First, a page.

When Bruce Springsteen returned to Buffalo for the first time following the deaths of long-serving E Street Band compadres Clarence Clemons and Danny Federici, he knew that everyone in the room needed some healing.
"We are missing some people tonight," he told the crowd at what was then known as First Niagara Center. "But if you're here and we're here, then they're here."
This same feeling permeated Mohawk Place on Sunday, as family members, friends and fellow musicians gathered to celebrate the life of the dearly loved Tyler Harrington, who drowned in the Niagara River in early May.
Everyone in the packed club – and spilling out onto the sidewalk in front, for cigarettes and tears and hugs of condolence – was grieving in their own way for the man one family member described to me on Sunday as "the most genuinely kind person I've ever known – one of the very few people you could actually say that about."
And yet, as horribly cliché and somehow unsatisfying as such suggestions can be, we felt that Tyler was there with us, watching his favorite bands play his favorite songs, stopping next to the bar to engage in conversation with friends – usually about music, and always in a manner much too intense and passionate to be considered small talk – or taking the stage with Doombuggy alongside singer Clark Faust, to kick out the MC5-style jams.
The cold, hard fact is that, when Doombuggy performed its headlining set on Sunday, guitarist Andy Pfeiffer – for whom Tyler had been both friend and mentor – was flanking Faust on one side of the stage while Girlpope's Mark Norris did the same on the opposite. As one attendee posted on the event page following the show, "all of my favorite musicians were there, except one."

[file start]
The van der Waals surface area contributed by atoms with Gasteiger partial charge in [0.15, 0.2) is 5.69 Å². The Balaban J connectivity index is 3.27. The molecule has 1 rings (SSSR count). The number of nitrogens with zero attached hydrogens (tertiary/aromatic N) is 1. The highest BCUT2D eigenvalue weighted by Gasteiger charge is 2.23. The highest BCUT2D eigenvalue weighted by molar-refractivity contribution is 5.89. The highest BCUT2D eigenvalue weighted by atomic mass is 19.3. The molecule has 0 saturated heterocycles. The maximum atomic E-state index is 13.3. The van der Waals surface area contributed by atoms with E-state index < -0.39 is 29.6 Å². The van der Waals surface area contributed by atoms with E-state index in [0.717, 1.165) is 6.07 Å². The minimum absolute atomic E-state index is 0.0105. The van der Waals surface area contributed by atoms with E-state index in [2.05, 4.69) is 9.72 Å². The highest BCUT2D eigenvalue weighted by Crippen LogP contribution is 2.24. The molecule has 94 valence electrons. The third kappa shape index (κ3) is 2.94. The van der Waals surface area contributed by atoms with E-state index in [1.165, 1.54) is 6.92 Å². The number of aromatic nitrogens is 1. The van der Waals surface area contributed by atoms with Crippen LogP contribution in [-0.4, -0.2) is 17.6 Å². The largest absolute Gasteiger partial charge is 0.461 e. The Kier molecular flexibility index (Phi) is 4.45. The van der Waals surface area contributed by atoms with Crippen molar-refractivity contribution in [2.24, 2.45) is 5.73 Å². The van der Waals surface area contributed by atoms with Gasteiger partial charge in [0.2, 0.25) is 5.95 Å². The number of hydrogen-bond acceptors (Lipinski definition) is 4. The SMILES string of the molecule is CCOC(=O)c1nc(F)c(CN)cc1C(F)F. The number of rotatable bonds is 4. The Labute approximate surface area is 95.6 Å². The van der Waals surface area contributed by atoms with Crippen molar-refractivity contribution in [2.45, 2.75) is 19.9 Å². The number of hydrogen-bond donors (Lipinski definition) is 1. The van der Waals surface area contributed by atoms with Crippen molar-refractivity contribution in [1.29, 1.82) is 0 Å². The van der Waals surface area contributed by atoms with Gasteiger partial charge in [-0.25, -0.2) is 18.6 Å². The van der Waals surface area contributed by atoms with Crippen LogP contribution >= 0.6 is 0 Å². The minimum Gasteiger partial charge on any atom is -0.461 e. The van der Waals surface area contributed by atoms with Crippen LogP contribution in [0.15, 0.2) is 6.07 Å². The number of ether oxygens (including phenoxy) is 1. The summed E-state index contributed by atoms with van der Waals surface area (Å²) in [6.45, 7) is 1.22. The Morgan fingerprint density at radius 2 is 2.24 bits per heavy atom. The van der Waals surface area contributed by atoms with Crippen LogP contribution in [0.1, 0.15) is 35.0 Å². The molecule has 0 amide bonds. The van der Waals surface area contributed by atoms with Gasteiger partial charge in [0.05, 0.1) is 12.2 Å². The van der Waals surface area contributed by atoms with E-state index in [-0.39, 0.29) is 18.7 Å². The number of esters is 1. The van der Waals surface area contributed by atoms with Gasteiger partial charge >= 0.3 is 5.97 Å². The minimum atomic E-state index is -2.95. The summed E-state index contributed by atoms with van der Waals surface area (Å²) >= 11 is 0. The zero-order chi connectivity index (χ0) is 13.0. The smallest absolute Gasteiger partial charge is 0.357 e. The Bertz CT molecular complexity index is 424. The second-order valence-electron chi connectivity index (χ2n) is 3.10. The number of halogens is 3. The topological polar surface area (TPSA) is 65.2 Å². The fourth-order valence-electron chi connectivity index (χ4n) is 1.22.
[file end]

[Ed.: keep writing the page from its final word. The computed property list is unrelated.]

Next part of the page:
Poignant and painful, yes, but also completely appropriate. It does not feel like gilding the lily to suggest that Tyler would have been pleased.
Sunday was in one sense a class reunion for the school of alternative and garage rock that claimed Mohawk Place as its home base in the later '90s and early 2000s. Doombuggy was part of that class. But organizer and Irving Klaws guitarist Dave Guitierrez went above and beyond to assemble a bill of bands numbering among Tyler's very favorites from that era.
Among them were the Tina Peel Congregation, Roger Bryan, Cathy Carfagna & Dave Meinzer, Bad Ronald, the Garofalo Springfield, Buck Quigley, Bobo, Johnny Nobody, A House Safe For Tigers, TMMC, the Irving Klaws and Girlpope. All gave everything they had.
Much of the time, I didn’t know whether to raise my fist and sing along in front of the stage or stand in the corner and cry. So I did a bit of both.
What those of us who knew and loved Tyler will cherish about him is the unfailing positivity and support he offered to every one of us – as members of the local music scene, yes, but also as human beings making their way through life's travails and occasional triumphs. He gave an awful lot more than he took. It is overwhelmingly sad to think that, in the dark days near the end, Tyler may not have been able to see the light he directed at us reflected back to him as love, support and a sense of hope.
But on Sunday, somehow, even the devout atheists in the bunch would have to admit that a bittersweet and beautiful spirit was in attendance. I choose to believe that spirit was Tyler.